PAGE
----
I like your method of sensitizing kids to bad roads. My oldest son, a 20 year old car geek, keeps telling me I should do that--well your mother's method, not yours (ie, no pond, no drink)--for his two younger brothers.

In the meantime, here in Cleveland we had school today and it was a nightmare getting there. (I was teaching). What's weird about schools is that usually the kids who attend them live right nearby so it's not an issue getting them there, even when there's no busing. It's the teachers who all come straggling in from around town, having spent the previous 1-2 hours in highways-turned-parking lots. Whichever suckers get there first are the few adults in charge of the entire student body, however many grades that may entail. Anyway, I'm always surprised at how often superintendents get it wrong. Today we didn't have huge accumulation, but it's been snowing for over 24 hours straight. We get what's called Lake Effect Snow, and that came *after* the storm that went through first (and ended up over in your neck of the woods). It's the nonstop snowing that causes the roads to be bad--the city can't get ahead of the clean-up. If there are ever snow days, today should have been one around here. Other days we are left scratching our heads as our kids are off and the roads seem perfectly fine. Other than private high schools, which often draw inexperienced drivers from all over town, most schools really do not ever need to be closed in my opinion. They are generally not causing drivers to clog roads b/c they have buses and they are staying in a close geographic space.
Sky: See people? Listen to the woman on this one.

Lainey: You must be in a city construct? (And I get lake effect snow. My college roomate is in buffalo, and my son attended Clarkson.)

But, when I was a selectman in the northernmost town in the 3 town district, I used to live in fear of having the Boston news stations wind up at more door for comment after a school bus went off one of our woefully maintained roads. So that town would wind up requiring district wide snow days when the other two communities might have had far less accumulation based on the higher altitude and the sparser staffed highway crews.

Cities? Yeah, that makes sense. A 2 hour delay would let the staff get there without breaking a sweat... In our more rural situation, that 2 hour delay is more for the highway guys to catch up. We got between 15" and 20". Not a whopper, but nothing to sneeze at, either.
You guys are heartier than me. I hit black ice a few years ago and have lived in fear ever since. I love your home depot story-so true, so true. Keep warm and dry.
I still don't like it dear voice of reason. Winter is expensive.
Well, I miss New England, despite the travail!
When I was a child growing up in New England, we called this "winter."
With all the global warming hysteria, winter is now a crisis.
Narcissistic, anyone?
Only a narcissistic generation can turn the earths natural cycles into hysteria.
In D.C. the reporting begins the night before the "storm" is expected to arrive. We are shown salt trucks, sand trucks, all standing by in preparation for the storm. When the snow starts falling, every reporter in the Washington metro area is on the street measuring, interviewing people walking by, and trying to keep us interested in... snow.
When I reported for newspapers you could also count on page one the morning after a big overnight snow to feature a photo of the snow and, somewhere in the enormous hedline the word SNOW.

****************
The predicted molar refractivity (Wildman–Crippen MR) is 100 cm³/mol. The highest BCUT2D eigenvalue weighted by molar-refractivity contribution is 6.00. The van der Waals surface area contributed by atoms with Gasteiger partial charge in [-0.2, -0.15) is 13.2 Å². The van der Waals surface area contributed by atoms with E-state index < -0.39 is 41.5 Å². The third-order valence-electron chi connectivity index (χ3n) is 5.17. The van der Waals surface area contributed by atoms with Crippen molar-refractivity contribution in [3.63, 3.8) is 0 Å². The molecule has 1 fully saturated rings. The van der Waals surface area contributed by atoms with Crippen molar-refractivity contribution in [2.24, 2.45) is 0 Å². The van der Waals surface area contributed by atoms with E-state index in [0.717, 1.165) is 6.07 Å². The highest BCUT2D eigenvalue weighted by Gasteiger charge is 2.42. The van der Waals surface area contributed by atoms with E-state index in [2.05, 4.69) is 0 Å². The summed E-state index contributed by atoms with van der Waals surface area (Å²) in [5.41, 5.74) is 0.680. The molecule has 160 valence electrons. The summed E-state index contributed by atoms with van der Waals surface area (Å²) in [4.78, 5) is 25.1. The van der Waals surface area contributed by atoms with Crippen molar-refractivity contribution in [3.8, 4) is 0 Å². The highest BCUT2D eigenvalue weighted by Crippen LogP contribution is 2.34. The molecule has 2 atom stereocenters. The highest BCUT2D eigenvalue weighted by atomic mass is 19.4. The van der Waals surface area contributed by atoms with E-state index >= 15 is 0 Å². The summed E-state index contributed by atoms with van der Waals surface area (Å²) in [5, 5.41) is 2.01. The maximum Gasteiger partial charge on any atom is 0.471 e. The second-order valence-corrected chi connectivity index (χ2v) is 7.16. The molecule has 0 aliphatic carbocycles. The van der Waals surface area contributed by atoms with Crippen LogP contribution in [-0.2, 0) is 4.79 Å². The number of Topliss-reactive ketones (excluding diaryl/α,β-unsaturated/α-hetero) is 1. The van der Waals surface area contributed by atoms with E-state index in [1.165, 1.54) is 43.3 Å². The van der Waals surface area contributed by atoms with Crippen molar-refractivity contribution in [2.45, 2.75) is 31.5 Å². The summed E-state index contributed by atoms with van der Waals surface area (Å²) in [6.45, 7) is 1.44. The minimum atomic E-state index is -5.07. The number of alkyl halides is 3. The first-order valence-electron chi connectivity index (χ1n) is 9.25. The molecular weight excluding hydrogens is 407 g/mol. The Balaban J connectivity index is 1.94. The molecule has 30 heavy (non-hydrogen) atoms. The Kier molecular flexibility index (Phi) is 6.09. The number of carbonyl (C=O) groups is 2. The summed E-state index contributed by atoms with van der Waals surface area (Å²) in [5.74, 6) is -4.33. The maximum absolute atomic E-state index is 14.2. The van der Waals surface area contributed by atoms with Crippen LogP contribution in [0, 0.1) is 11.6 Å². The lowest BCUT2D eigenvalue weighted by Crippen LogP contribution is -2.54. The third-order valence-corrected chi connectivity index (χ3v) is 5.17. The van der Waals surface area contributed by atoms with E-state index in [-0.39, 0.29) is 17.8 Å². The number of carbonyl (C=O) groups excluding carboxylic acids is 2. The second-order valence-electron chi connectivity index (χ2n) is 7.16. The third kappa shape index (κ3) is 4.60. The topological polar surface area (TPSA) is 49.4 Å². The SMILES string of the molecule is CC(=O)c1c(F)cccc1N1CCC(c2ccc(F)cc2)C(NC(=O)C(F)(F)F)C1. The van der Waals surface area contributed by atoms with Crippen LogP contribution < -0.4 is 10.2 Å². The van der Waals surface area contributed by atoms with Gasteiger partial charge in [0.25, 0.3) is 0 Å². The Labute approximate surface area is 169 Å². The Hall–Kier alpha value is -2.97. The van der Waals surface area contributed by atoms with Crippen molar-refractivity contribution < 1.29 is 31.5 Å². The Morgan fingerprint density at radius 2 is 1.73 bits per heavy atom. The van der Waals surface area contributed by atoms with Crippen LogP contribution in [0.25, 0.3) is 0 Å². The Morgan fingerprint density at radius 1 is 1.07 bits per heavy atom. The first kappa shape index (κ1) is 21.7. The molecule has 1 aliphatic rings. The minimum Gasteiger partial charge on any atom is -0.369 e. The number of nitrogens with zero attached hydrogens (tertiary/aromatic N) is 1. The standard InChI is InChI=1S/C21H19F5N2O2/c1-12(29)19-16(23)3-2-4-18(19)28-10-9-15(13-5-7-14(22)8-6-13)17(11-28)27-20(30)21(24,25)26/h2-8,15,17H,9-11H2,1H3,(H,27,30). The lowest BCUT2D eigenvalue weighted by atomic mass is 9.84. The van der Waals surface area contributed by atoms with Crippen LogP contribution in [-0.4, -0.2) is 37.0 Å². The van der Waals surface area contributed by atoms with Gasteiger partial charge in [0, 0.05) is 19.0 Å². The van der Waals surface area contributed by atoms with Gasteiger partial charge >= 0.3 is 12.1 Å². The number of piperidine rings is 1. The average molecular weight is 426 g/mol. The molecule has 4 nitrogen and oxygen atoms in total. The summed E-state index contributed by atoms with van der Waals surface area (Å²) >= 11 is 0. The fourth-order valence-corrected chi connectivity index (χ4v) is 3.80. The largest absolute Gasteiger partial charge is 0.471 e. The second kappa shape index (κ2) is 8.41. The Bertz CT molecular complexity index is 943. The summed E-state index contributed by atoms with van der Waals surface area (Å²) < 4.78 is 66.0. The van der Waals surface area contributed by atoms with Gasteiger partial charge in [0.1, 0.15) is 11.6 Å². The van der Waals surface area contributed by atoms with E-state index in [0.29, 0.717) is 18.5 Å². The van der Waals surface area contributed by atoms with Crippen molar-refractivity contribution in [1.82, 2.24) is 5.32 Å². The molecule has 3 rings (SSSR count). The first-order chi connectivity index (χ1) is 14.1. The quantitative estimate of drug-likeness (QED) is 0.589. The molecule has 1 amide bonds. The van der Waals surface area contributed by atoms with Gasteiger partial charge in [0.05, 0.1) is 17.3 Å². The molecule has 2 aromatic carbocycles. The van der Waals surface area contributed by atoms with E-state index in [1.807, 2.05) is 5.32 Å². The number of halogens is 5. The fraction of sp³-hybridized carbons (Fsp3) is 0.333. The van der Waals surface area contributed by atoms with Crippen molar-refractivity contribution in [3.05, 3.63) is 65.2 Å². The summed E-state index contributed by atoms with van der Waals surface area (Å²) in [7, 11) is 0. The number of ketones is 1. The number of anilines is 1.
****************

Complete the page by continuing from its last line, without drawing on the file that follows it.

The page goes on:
Well New York counterparts all talked about the impending storm. I worked from home and moved my meeting to later in the week.

Our local public works department here in Connecticut isn't as effective as when I lived in Maine or Massachusetts. I bought the biggest snowblower a year ago last fall and my neighbors appreciate my lending it to them when there is a big storm.

The parking lot lesson is a good example of how to prepare one's kids for driving in snow. Unfortunately novices who own SUVs with 4WD think they are invincible when in fact they are deadly hazards.
Priceless! It always amazes me how much we can forget about winter driving in a few months, and how few do a practice run to get the winter reflexes back. These days I rarely need to drive, as I'm usually on public transit to go any distance.

When I lived in NH and had to drive in snow nearly every day in the colder months, I'd do a practice session or two at the start of every winter. It really helped to sharpen me up again, and I had no crashes in snowy conditions in 10 years of NH winter driving.

This "sky is falling" approach to news does get a bit ridiculous. Snow in New England really isn't news. It's just winter. Rated.
Damn. Gwool, can you teach me? We don't get as much as you, I have a good car in snow, good tires but I always want to pump? Old habits die hard. The news goes nuts here too scaring everyone to death, ridiculous.
As someone who, in my youth (yes, there were cars then...) wrecked two cars by skidding on ice, I wish I had had someone who taught me the right way to drive in inclement weather.
Good post.
I thought this was a very Garrison Keilor-esque post, in the best way. It was like Northeast Prarie Home Companion with a little drunk driving thrown in. My kind of read.
I thought this was a very Garrison Keilor-esque post, in the best way. It was like Northeast Prairie Home Companion with a little drunk driving thrown in. My kind of read.
I thought this was a very Garrison Keilor-esque post, in the best way. It was like Northeast Prairie Home Companion with a little drunk driving thrown in. My kind of read.
Don't know why my comment posted thrice. Damn OS.
For us, it's the third storm in the LAST TWO WEEKS. If that's big news, then the sun rising in the east is big news. Sheesh. I'm with you, Gwool.
In the winter where I live, if it's not snowing, we stare at the sky with worried faces and wonder if or when it will start.

I have to say that I like all your coverage, though; it makes us out here feel vastly superior.
Love this line: "Tonight I had Wal-Mart floor people flocking around me like lounge lizards hovering around the tipsy girl at closing time."
You would die of laughter here in Los Angeles. The news stations go into "storm mode" when it rains.
Unfortunately novices who own SUVs with 4WD think they are invincible when in fact they are deadly hazards.

I experienced that way too many times while driving home from Boston at night in blizzards. It pleased me enormously to see the speeding SUV drivers who were menaces to the rest of us (who slowed down due to poor driving conditions and reduced visibility) stopped down the road, getting tickets.

Rita - One of the best things to remember is that easing off the gas and letting engine braking slow you down makes you less vulnerable to skidding than hitting the brakes.